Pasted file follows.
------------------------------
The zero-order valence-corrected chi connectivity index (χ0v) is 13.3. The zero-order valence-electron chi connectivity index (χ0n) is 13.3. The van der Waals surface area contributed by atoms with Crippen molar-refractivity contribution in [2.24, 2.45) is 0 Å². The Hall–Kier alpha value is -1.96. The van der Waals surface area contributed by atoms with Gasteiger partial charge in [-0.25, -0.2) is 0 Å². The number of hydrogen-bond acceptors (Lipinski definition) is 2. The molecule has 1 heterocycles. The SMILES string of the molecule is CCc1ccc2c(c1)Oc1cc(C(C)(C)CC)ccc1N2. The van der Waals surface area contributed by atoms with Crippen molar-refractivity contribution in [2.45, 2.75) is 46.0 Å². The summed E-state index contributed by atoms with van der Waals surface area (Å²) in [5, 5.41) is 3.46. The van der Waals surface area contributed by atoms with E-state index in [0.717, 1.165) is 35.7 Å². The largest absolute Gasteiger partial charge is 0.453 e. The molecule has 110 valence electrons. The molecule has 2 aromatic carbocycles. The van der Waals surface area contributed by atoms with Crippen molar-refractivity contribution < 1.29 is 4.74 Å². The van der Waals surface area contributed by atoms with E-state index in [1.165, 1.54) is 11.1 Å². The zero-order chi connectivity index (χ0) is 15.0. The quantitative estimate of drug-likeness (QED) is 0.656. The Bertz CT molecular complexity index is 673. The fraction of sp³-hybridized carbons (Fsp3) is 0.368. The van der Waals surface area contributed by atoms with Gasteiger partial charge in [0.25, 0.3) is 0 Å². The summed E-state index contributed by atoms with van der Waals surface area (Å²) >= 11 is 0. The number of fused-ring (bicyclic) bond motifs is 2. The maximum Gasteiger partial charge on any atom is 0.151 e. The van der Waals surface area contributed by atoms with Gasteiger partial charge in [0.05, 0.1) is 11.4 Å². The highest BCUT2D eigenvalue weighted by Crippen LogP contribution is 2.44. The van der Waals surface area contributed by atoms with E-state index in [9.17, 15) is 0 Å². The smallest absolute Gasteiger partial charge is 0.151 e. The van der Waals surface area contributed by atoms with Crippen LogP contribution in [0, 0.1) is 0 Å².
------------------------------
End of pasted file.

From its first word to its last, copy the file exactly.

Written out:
The zero-order valence-corrected chi connectivity index (χ0v) is 13.3. The zero-order valence-electron chi connectivity index (χ0n) is 13.3. The van der Waals surface area contributed by atoms with Crippen molar-refractivity contribution in [2.24, 2.45) is 0 Å². The Hall–Kier alpha value is -1.96. The van der Waals surface area contributed by atoms with Gasteiger partial charge in [-0.25, -0.2) is 0 Å². The number of hydrogen-bond acceptors (Lipinski definition) is 2. The molecule has 1 heterocycles. The SMILES string of the molecule is CCc1ccc2c(c1)Oc1cc(C(C)(C)CC)ccc1N2. The van der Waals surface area contributed by atoms with Crippen molar-refractivity contribution in [2.45, 2.75) is 46.0 Å². The summed E-state index contributed by atoms with van der Waals surface area (Å²) in [5, 5.41) is 3.46. The van der Waals surface area contributed by atoms with E-state index in [0.717, 1.165) is 35.7 Å². The largest absolute Gasteiger partial charge is 0.453 e. The molecule has 110 valence electrons. The molecule has 2 aromatic carbocycles. The van der Waals surface area contributed by atoms with Crippen molar-refractivity contribution < 1.29 is 4.74 Å². The van der Waals surface area contributed by atoms with E-state index in [1.165, 1.54) is 11.1 Å². The zero-order chi connectivity index (χ0) is 15.0. The quantitative estimate of drug-likeness (QED) is 0.656. The Bertz CT molecular complexity index is 673. The fraction of sp³-hybridized carbons (Fsp3) is 0.368. The van der Waals surface area contributed by atoms with Gasteiger partial charge in [0.25, 0.3) is 0 Å². The summed E-state index contributed by atoms with van der Waals surface area (Å²) >= 11 is 0. The number of fused-ring (bicyclic) bond motifs is 2. The maximum Gasteiger partial charge on any atom is 0.151 e. The van der Waals surface area contributed by atoms with Gasteiger partial charge in [0.05, 0.1) is 11.4 Å². The highest BCUT2D eigenvalue weighted by Crippen LogP contribution is 2.44. The van der Waals surface area contributed by atoms with E-state index in [9.17, 15) is 0 Å². The smallest absolute Gasteiger partial charge is 0.151 e. The van der Waals surface area contributed by atoms with Crippen LogP contribution in [0, 0.1) is 0 Å².